U.S. mumps outbreak likely to worsen

Federal officials say the outbreak of mumps centered in the U.S. Midwest is likely to spread before it can be reined in with vaccinations and quarantines.

Dr. Julie Gerberding, director of the federal Centers for Disease Control and Prevention in Atlanta said 25,000 doses of vaccine are being shipped from its stockpile to Iowa, the center of the outbreak, and another 25,000 donated by Merck & Co. are headed to Iowa and six other affected states.

The number of cases has more than doubled in the past week, with at least 1,100 reported, The Washington Post said.

The epidemic has disproportionately affected young, healthy adults, including many college students, Gerberding said.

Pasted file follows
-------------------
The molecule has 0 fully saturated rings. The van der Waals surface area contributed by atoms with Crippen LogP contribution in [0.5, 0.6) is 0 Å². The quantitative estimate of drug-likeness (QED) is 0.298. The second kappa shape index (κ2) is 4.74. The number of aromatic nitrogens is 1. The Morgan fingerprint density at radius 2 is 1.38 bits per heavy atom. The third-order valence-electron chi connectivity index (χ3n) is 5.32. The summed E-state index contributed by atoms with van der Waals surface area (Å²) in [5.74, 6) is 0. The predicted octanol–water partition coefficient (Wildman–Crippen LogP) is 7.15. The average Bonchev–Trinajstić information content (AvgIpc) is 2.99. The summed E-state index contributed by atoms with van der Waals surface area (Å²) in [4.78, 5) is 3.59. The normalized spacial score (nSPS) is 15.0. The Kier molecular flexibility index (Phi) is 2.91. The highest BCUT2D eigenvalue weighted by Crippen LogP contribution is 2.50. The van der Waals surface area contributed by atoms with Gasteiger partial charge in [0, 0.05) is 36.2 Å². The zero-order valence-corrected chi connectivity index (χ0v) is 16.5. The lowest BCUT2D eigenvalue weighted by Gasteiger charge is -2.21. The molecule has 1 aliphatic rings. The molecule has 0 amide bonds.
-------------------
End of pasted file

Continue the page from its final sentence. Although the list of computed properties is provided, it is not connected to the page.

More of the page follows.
Mumps is a viral disease that is spread like the flu by infected people coughing and sneezing. Common symptoms are sore throat, body aches, fever and swollen glands in the jaw.

Copyright 2006 by United Press International


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Citation: U.S. mumps outbreak likely to worsen (2006, April 20) retrieved 19 November 2019 from https://phys.org/news/2006-04-mumps-outbreak-worsen.html
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